executive SummaryIn the near future, partly because of global warming and pollution, the amount of freshwa-ter available to humanity may not be sufficient to meet the growing demand. If the trend ofdemographic and economic development should be confirmed, and if we do not adopt newsystems to avoid waste and reduce consumption, the value of water resources will eventu-ally increase enough to seriously affect the global economy and geopolitical balance.This is why managing and governing the resource of water and its use represent one of thebiggest challenges that society faces today on a global scale.1. availability of water: from abundance to scarcityThe issue of the current and future availability of water was introduced through a photographof the current scenario of water resources, both considering its agricultural, industrial anddomestic use and the greater consumption which is expected in the future.In this regard, the major global phenomena were identified which have a significant impacton water consumption (population growth, increasing prosperity of the population result-ing in changes in lifestyles and dietary habits, urbanization and expansion of economic ac-tivities, production of biofuels) and on the reduction of available water resources (climate Water Economychange and pollution).Overall, our planet has approximately 1.4 billion km³ of water. However, it is estimated that freShWaTeronly a little less than 45,000 km³ of water (equal to 0.003% of the total) are theoretically ac- repreSenTS onlYcessible and only 9 to 14,000 (representing approximately 0.001% of the total) are actually 0.001% of The ToTal WaTer. 13available for use by mankind, being of sufficient quality, accessible and affordable.The current and future scenario referring to water resources TodaY ToMorroW climate change pollutionThe causes of water consumption Population growth Increasing prosperity Socio-economic (GDP) development Urbanization process Changing eating habits Biofuels source: Barilla Center for food & nutrition, 2011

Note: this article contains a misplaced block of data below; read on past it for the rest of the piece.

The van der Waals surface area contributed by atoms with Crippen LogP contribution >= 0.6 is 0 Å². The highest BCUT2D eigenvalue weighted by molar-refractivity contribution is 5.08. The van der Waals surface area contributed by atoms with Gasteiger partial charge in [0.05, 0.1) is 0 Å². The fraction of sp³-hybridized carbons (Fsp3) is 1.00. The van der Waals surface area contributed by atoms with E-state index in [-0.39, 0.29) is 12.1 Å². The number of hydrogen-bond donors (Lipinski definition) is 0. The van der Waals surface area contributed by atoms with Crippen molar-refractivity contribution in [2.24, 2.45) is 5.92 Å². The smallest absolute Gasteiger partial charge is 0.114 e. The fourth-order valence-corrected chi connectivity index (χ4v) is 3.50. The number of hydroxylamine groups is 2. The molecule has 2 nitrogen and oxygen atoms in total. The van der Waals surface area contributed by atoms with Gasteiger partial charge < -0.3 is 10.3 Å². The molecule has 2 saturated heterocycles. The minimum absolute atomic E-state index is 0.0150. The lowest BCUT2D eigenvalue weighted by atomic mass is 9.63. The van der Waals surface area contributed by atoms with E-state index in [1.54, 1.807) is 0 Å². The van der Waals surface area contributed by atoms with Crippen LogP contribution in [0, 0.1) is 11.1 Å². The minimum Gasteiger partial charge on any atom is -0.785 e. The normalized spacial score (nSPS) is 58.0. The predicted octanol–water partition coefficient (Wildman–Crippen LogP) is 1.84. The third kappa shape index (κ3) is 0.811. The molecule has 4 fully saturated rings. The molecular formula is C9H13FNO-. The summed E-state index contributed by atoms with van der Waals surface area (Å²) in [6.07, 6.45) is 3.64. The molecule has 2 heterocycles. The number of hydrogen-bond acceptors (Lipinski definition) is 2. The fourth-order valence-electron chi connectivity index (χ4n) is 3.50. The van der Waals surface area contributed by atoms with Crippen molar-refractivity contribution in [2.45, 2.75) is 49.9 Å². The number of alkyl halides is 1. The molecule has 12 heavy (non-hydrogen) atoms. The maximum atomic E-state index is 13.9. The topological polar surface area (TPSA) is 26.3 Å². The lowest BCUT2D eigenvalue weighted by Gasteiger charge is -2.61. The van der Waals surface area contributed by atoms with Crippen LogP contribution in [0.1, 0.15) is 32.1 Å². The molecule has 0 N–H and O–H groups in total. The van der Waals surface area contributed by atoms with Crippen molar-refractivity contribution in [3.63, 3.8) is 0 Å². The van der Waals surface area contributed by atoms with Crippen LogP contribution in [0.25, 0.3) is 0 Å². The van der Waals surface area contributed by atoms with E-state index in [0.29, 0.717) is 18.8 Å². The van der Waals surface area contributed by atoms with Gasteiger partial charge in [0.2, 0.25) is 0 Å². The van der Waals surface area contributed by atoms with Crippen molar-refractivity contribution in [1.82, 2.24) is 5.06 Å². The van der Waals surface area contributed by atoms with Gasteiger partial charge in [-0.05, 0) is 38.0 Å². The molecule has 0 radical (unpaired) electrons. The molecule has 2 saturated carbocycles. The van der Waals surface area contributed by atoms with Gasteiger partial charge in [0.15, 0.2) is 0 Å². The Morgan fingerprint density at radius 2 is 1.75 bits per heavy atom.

13 CounTrieS haVe By analyzing the location of water, you can see that the freshwater resources are un- 64.4% of The GloBal evenly distributed among the regions of the planet: 64.4% of global water resources is WaTer reSourCeS. located in just 13 countries. aGriCulTure uSeS 70% The allocation of water resources is tilted towards the agricultural sector, with a 70% of The freShWaTer. consumption of freshwater, while 22% is for industry and the remaining 8% is used for domestic purposes. one perSon in SiX It should be stressed that more than one in six people in the world will not meet the minimum doeS noT haVe standards, set by the UN at 20-50 liters of freshwater per capita per day, which are necessary enouGh WaTer. to ensure the basic needs related to nutrition and hygiene. Along with emerging technologies for water management, an important role is played by modern irrigation techniques which, in agriculture, provide adequate resources to 20% of the cultivated area in the world, while the remaining 80% is based instead on rainwater. The current water demand, which is already very high, will grow steadily in the future, lead- ing to a situation of progressive scarcity, particularly in certain areas of the globe. From an environmental perspective, water is considered “scarce” when more than 75% of river and groundwater resources are withdrawn to be used in agriculture, industry and households: in this case, the exploitation is approaching (or has already exceeded) the limit of sustainability. iT iS eSTiMaTed ThaT The scenario expected by 2025 of the shortage of water is dramatically worse than at present. WaTer WiThdraWalS The areas with a high harvest rate of resources available (over 20%) will increase substantial-Water Economy Will haVe inCreaSed ly, extending across the entire territory of the United States, continental Europe and Southern BY 50% in 2025 . Asia and will worsen, in terms of percentage, in large areas of Africa and the Indian peninsula. It is estimated that somewhere between 15% and 35% of current water withdrawals for irriga- tion will not be sustainable in the future due to population growth, the persistence of inef-14 ficient irrigation practices and the increasing competition in act for use of water resources. Furthermore, it is estimated that with the growth of the population by 2025, water withdraw- als necessary to meet the demand will increase by 50% in developing countries and 18% in developed countries. 2. reality and prospects of the right to water The riGhT To WaTer The “right to water “ – which only recently was recognized for the first time in history as WaS reCoGnized a universal and fundamental human right, through a UN Resolution on July 29, 2010 – is BY The un onlY in 2010. embodied in the recognition of each individual, without discrimination, to have the pos- sibility of access to water. Making drinking water available in sufficient quantity and quality to meet the basic needs of a person is a target (No. 10) of the Millennium Development Goals (MDG); it aims to “reduce by half by 2015, as compared to 1990, the proportion of people without sustainable access to safe water and basic sanitation.” poSiTiVe proGreSS haS In 2008, about 884 million people were without access to sufficient and adequate water – Been Made ToWardS of these, 84% lived in rural areas –, while 2.6 billion people lacked the possibility of receiv- The Goal of halVinG ing adequate sanitation systems. The populaTion The analysis conducted by the WHO/UNICEF on the progress made to achieve the acces- WiThouT aCCeSS To sibility of drinking water (target 10) shows that the current situation is only partly in line Clean WaTer. with its target. In fact, if the current trend is maintained, by 2015 the percentage of the population with access to water in their homes will exceed their target of 90%, thus reducing to 672 million those people who will still be without.